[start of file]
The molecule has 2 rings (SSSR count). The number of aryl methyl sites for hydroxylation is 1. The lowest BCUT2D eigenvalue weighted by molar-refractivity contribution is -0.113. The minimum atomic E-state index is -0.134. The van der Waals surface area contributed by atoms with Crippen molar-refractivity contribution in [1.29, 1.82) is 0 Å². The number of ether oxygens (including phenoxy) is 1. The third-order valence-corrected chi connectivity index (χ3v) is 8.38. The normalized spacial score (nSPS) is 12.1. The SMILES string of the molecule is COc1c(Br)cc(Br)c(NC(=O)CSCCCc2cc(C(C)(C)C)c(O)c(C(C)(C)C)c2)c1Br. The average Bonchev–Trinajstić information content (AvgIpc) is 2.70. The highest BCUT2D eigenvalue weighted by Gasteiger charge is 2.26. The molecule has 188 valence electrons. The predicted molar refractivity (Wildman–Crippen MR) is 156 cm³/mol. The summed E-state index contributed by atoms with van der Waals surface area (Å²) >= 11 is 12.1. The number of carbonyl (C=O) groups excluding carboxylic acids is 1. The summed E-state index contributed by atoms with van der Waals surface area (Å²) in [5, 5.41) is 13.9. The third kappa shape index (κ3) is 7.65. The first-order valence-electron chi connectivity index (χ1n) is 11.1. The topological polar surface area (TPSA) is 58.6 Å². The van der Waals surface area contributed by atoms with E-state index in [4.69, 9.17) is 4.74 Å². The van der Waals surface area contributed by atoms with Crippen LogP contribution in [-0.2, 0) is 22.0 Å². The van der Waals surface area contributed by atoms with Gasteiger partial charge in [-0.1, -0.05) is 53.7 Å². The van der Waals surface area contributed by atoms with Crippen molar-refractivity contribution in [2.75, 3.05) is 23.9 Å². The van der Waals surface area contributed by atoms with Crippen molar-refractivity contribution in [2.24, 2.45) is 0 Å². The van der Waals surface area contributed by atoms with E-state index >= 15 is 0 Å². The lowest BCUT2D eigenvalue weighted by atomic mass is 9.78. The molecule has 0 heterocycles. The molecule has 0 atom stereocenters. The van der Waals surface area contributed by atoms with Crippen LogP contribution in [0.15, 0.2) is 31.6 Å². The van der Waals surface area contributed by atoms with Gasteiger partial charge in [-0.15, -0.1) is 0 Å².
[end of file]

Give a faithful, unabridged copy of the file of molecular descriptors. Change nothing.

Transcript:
The molecule has 2 rings (SSSR count). The number of aryl methyl sites for hydroxylation is 1. The lowest BCUT2D eigenvalue weighted by molar-refractivity contribution is -0.113. The minimum atomic E-state index is -0.134. The van der Waals surface area contributed by atoms with Crippen molar-refractivity contribution in [1.29, 1.82) is 0 Å². The number of ether oxygens (including phenoxy) is 1. The third-order valence-corrected chi connectivity index (χ3v) is 8.38. The normalized spacial score (nSPS) is 12.1. The SMILES string of the molecule is COc1c(Br)cc(Br)c(NC(=O)CSCCCc2cc(C(C)(C)C)c(O)c(C(C)(C)C)c2)c1Br. The average Bonchev–Trinajstić information content (AvgIpc) is 2.70. The highest BCUT2D eigenvalue weighted by Gasteiger charge is 2.26. The molecule has 188 valence electrons. The predicted molar refractivity (Wildman–Crippen MR) is 156 cm³/mol. The summed E-state index contributed by atoms with van der Waals surface area (Å²) >= 11 is 12.1. The number of carbonyl (C=O) groups excluding carboxylic acids is 1. The summed E-state index contributed by atoms with van der Waals surface area (Å²) in [5, 5.41) is 13.9. The third kappa shape index (κ3) is 7.65. The first-order valence-electron chi connectivity index (χ1n) is 11.1. The topological polar surface area (TPSA) is 58.6 Å². The van der Waals surface area contributed by atoms with E-state index in [4.69, 9.17) is 4.74 Å². The van der Waals surface area contributed by atoms with Crippen LogP contribution in [-0.2, 0) is 22.0 Å². The van der Waals surface area contributed by atoms with Gasteiger partial charge in [-0.1, -0.05) is 53.7 Å². The van der Waals surface area contributed by atoms with Crippen molar-refractivity contribution in [2.75, 3.05) is 23.9 Å². The van der Waals surface area contributed by atoms with Crippen molar-refractivity contribution in [2.24, 2.45) is 0 Å². The van der Waals surface area contributed by atoms with E-state index >= 15 is 0 Å². The lowest BCUT2D eigenvalue weighted by atomic mass is 9.78. The molecule has 0 heterocycles. The molecule has 0 atom stereocenters. The van der Waals surface area contributed by atoms with Crippen LogP contribution in [0.15, 0.2) is 31.6 Å². The van der Waals surface area contributed by atoms with Gasteiger partial charge in [-0.15, -0.1) is 0 Å².